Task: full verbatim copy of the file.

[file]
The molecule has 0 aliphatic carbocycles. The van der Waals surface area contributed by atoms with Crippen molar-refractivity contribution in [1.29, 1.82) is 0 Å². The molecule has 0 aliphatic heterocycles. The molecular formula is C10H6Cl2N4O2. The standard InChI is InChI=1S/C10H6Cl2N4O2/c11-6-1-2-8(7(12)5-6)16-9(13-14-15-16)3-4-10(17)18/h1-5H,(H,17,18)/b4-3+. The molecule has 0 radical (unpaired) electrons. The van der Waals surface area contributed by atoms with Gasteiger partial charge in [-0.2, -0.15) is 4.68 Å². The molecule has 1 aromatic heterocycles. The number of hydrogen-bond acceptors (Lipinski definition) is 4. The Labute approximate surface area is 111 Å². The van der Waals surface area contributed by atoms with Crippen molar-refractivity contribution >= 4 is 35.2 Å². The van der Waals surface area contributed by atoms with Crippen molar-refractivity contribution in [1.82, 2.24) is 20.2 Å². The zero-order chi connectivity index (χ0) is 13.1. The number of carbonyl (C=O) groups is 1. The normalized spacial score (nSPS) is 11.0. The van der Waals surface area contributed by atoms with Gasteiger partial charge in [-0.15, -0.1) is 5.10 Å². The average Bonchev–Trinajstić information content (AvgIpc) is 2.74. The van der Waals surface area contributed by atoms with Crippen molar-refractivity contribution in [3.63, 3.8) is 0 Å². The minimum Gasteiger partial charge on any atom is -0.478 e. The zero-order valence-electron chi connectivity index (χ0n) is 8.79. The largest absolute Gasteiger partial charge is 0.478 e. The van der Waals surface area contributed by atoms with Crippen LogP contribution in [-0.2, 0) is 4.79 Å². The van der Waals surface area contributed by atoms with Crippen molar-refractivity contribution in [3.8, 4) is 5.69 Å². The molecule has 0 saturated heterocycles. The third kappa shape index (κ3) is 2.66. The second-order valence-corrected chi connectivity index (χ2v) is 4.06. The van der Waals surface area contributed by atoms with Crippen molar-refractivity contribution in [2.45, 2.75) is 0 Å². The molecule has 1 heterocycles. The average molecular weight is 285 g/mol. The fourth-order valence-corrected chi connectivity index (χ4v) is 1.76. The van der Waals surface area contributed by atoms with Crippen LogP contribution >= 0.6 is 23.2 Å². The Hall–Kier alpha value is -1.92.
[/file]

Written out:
The molecule has 0 aliphatic carbocycles. The van der Waals surface area contributed by atoms with Crippen molar-refractivity contribution in [1.29, 1.82) is 0 Å². The molecule has 0 aliphatic heterocycles. The molecular formula is C10H6Cl2N4O2. The standard InChI is InChI=1S/C10H6Cl2N4O2/c11-6-1-2-8(7(12)5-6)16-9(13-14-15-16)3-4-10(17)18/h1-5H,(H,17,18)/b4-3+. The molecule has 0 radical (unpaired) electrons. The van der Waals surface area contributed by atoms with Gasteiger partial charge in [-0.2, -0.15) is 4.68 Å². The molecule has 1 aromatic heterocycles. The number of hydrogen-bond acceptors (Lipinski definition) is 4. The Labute approximate surface area is 111 Å². The van der Waals surface area contributed by atoms with Crippen molar-refractivity contribution >= 4 is 35.2 Å². The van der Waals surface area contributed by atoms with Crippen molar-refractivity contribution in [1.82, 2.24) is 20.2 Å². The zero-order chi connectivity index (χ0) is 13.1. The number of carbonyl (C=O) groups is 1. The normalized spacial score (nSPS) is 11.0. The van der Waals surface area contributed by atoms with Gasteiger partial charge in [-0.15, -0.1) is 5.10 Å². The average Bonchev–Trinajstić information content (AvgIpc) is 2.74. The van der Waals surface area contributed by atoms with Crippen molar-refractivity contribution in [3.63, 3.8) is 0 Å². The minimum Gasteiger partial charge on any atom is -0.478 e. The zero-order valence-electron chi connectivity index (χ0n) is 8.79. The largest absolute Gasteiger partial charge is 0.478 e. The van der Waals surface area contributed by atoms with Crippen LogP contribution in [-0.2, 0) is 4.79 Å². The van der Waals surface area contributed by atoms with Crippen molar-refractivity contribution in [3.8, 4) is 5.69 Å². The molecule has 0 saturated heterocycles. The third kappa shape index (κ3) is 2.66. The second-order valence-corrected chi connectivity index (χ2v) is 4.06. The van der Waals surface area contributed by atoms with Crippen molar-refractivity contribution in [2.45, 2.75) is 0 Å². The molecule has 1 heterocycles. The average molecular weight is 285 g/mol. The fourth-order valence-corrected chi connectivity index (χ4v) is 1.76. The van der Waals surface area contributed by atoms with Crippen LogP contribution >= 0.6 is 23.2 Å². The Hall–Kier alpha value is -1.92.